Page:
My First Taste of TwoHoneys

Today I did a little work with the bees. They’re doing much more work than I am, let me tell you that. The new colonies (Tomboys and the Girls of Summer) are building comb like crazy. Because they were installed only a week ago, I had to leave them alone for a bit so they could release their queen and get to work without my interference. Their queens are active, and the workers are working up a storm.

They had built burr comb (comb built in odd places where it’s not wanted by me) that I had to remove…some of it already contained honey, so I ate it. Just bit right into wax built by my very own bees and full of honey from my very own yard. I tell you, Reader, I’ve never tasted honey so fresh and delightful. Deb had some, too, and she love it. It’s so bright and good!

The Amazons are about to explode with baby bees. Their hive is full of larvae, and I watched one bee morph from larvae to bee right before my eyes. I watched the queen walk all around the new brood, too. Very cool.

And I got a bee up my pants that stung me on the back of the leg. I knew it was coming, but what did you want me to do?!

Good Bye, You Sorry-Ass Mouse

When we installed our two new colonies on Sunday, I watched several Amazon girls hauling grass and twigs and dead leaf material from their hive. Uh oh, I thought.

Today I dug into their hive to check their spring progress, and I discovered a dead mouse between the top and bottom boxes. I scraped his sorry ass off with my hive tool and flung him out into the woods.

Then I saw that he’d eaten away a huge hunk of beeswax foundation from two frames and had built his nest in there. There was more nest material on the bottom board.

I cleaned it all up, all the while apologizing to the Amazons for not installing a mouse guard at their entrance. Of course, those girls had already made mincemeat out of Mr Mouse; but I hate that they’d spent one ounce of energy or precious springtime worrying about him rather than on pollen collection and comb drawing and brood rearing.

My Girls Can Take It

There’s more than one way to skin a cat. We were on hand yesterday to watch Christy install her bees. She was gentle. She went to great lengths to avoid any violence or aggitation to the bees…it was an elaborate process. Here she is preparing her brood box to welcome its new family.

Here’s Jana and Deb posing with Christy’s hive boxes. We all ate the most delicious flan and fruit together before the big event. See how much fun? Christy made it a little party.

Then Deb and I came home and installed our bees. We shook the daylights out of them. It was quick, and it was crazy.

Now, Reader, you know that I’m not a violent person, and I would never intentionally upset my bees…but they are not delicate creatures. And they can take a little action. So, we simply dumped them into their new homes without any coddling. And now they’re happily flying around getting to know the lay of the land. If they’re gonna make it over here, by golly, they’d better get tough.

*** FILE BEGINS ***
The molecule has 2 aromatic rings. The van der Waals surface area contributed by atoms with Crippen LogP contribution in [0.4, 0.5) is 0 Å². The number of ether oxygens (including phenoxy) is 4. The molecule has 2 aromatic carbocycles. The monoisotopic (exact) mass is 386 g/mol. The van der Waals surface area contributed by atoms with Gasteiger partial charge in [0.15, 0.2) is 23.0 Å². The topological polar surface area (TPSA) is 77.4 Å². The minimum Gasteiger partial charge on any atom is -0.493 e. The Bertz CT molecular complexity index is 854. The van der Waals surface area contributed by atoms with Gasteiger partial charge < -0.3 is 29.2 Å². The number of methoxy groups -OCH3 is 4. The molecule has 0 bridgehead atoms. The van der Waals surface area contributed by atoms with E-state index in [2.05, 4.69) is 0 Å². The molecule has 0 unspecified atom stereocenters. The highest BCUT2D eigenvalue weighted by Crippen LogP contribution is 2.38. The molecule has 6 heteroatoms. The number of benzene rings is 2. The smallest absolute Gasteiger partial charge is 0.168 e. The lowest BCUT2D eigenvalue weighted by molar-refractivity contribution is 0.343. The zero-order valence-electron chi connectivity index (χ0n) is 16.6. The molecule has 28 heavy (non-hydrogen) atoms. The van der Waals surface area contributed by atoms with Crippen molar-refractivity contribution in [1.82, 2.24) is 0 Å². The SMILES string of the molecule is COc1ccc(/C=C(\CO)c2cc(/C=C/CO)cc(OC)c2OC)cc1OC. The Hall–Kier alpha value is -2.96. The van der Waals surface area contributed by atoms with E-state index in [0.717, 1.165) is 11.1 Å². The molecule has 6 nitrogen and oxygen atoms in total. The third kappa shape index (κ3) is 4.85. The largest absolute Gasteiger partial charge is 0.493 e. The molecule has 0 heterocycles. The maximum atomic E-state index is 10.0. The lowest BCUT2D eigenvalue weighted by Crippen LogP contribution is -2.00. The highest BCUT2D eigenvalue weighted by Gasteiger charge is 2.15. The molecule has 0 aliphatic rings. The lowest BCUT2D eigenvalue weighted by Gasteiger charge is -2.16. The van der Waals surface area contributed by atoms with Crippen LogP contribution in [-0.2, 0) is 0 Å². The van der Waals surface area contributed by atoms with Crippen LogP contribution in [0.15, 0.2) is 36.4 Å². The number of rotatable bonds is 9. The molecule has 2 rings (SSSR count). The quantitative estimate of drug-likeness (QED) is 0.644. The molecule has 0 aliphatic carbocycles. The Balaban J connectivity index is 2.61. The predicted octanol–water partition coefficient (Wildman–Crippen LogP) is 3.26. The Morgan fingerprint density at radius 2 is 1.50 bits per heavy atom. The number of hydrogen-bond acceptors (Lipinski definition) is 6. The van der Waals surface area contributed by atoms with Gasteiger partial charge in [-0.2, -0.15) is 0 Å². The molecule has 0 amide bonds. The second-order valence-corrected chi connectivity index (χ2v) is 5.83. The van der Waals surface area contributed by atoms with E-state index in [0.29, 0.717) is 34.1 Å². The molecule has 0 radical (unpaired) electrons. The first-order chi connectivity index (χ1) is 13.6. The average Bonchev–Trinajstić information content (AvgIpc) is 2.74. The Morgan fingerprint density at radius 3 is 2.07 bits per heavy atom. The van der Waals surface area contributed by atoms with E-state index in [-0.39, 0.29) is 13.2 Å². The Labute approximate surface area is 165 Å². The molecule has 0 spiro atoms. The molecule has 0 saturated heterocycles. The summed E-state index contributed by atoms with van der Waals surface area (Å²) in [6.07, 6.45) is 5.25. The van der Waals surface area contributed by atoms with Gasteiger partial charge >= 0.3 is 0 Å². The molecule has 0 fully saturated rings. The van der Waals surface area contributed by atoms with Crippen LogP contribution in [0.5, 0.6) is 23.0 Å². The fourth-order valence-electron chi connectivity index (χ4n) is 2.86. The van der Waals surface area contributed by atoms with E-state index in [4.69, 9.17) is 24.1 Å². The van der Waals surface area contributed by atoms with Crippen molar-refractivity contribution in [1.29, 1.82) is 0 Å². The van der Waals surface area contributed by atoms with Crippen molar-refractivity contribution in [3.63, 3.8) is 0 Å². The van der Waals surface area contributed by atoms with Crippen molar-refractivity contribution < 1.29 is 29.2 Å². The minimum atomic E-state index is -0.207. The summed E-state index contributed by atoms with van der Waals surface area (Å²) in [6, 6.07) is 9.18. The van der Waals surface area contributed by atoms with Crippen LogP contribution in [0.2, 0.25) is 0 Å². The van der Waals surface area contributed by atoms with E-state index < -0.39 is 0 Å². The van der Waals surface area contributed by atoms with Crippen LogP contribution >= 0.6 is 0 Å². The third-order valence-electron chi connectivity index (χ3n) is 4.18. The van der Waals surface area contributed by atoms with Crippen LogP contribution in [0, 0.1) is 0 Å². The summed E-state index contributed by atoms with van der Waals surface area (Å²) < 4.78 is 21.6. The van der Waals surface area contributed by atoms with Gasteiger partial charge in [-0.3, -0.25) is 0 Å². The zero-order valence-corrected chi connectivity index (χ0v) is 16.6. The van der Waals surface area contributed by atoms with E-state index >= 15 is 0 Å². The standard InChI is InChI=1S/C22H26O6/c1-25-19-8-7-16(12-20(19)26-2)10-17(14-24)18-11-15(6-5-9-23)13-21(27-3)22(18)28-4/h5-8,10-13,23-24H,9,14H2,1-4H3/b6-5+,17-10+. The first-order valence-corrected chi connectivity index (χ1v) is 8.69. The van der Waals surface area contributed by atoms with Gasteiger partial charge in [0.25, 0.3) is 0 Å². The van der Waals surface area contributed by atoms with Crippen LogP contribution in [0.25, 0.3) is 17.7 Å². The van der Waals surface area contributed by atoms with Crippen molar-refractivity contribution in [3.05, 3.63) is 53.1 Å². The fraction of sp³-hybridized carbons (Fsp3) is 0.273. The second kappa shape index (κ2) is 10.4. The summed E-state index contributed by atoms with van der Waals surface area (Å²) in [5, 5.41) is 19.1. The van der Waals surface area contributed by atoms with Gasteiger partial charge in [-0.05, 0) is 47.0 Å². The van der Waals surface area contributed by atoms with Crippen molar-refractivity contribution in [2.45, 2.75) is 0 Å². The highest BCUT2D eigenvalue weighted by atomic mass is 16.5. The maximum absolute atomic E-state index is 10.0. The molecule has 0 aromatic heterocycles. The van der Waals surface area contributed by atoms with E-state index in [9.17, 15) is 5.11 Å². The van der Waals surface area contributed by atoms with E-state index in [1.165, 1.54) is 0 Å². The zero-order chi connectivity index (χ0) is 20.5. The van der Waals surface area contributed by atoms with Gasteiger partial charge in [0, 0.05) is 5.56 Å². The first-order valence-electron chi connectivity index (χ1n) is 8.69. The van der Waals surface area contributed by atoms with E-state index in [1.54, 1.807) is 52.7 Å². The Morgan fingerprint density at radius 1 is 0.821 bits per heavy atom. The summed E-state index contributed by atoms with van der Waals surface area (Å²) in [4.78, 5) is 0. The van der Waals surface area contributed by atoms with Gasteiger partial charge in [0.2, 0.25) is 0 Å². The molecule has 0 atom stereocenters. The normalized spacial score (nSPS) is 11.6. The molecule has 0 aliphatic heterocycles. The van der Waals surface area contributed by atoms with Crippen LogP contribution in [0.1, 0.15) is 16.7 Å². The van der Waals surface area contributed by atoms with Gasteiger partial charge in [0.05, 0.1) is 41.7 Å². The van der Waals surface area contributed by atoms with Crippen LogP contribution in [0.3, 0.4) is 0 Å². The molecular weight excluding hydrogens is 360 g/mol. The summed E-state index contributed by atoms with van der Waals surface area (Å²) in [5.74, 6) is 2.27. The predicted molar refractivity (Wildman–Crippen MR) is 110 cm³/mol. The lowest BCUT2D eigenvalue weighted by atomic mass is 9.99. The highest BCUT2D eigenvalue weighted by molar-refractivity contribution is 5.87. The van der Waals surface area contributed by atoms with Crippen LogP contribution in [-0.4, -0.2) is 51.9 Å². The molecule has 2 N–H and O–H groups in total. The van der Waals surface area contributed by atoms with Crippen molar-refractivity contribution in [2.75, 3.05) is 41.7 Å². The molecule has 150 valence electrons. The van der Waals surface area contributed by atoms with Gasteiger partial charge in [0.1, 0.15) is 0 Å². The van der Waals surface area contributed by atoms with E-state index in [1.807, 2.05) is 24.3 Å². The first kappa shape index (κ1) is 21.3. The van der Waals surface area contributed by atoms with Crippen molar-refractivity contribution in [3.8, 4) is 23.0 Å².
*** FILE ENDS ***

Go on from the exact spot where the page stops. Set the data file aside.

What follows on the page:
And we’ve now named each of our hives so you’ll know who we’re referring to when we talking about them. We chose strong names…absolutely no pussyfooting. From left to right: Amazons, Tomboys, Feisty Girls (Deb’s still vascillating between Feisty Girls and Girls of Summer. It may change).

Whatever Goes in Your Yard Goes in Your Honey Goes in You

The Scott’s lawn service truck just pulled up to my across-the-street neighbor’s house, and now the guy is out spraying chemicals on the grass. Deb calls them the honey-bee eliminators. Friends—pesticides and herbicides are bad for bees; and they’re bad for your honey. Whatever goes in your yard goes in your honey goes in you. How hard is this to understand? Let’s keep it raw and sweet. Dandelions and clover are very very good.

We're Going Naked

A long-time beekeeper wrote an article for the April issue of Bee Culture magazine, and I like his philosophy. He doesn’t medicate his bees. At all. Ever. For any purpose. Not even mites.

All but one beekeeper I know makes a very big deal of medicating for mites. But this fellow¬†believes that because mites have become an issue, then we should be determined to raise mite-resistant bees. Which means no treating for mites. I’m going with this idea. He says we may lose a lot of colonies to mites or other diseases, but eventually we’ll have stronger, mite-resistant, disease-resistant stock. This is now my philosophy, too.

HEAR ME NOW: There will be no medication of any kind whatsoever in my hives. You can count on it.

Don't Want No Stinkin' Sugar Water

The past two days have been….drumroll….SPECTACULAR! High 70s and nooooo clouds. And the bees are flying like nobody’s business. They come back to the hive heavy with pollen. They’re not touching the sugar water. No.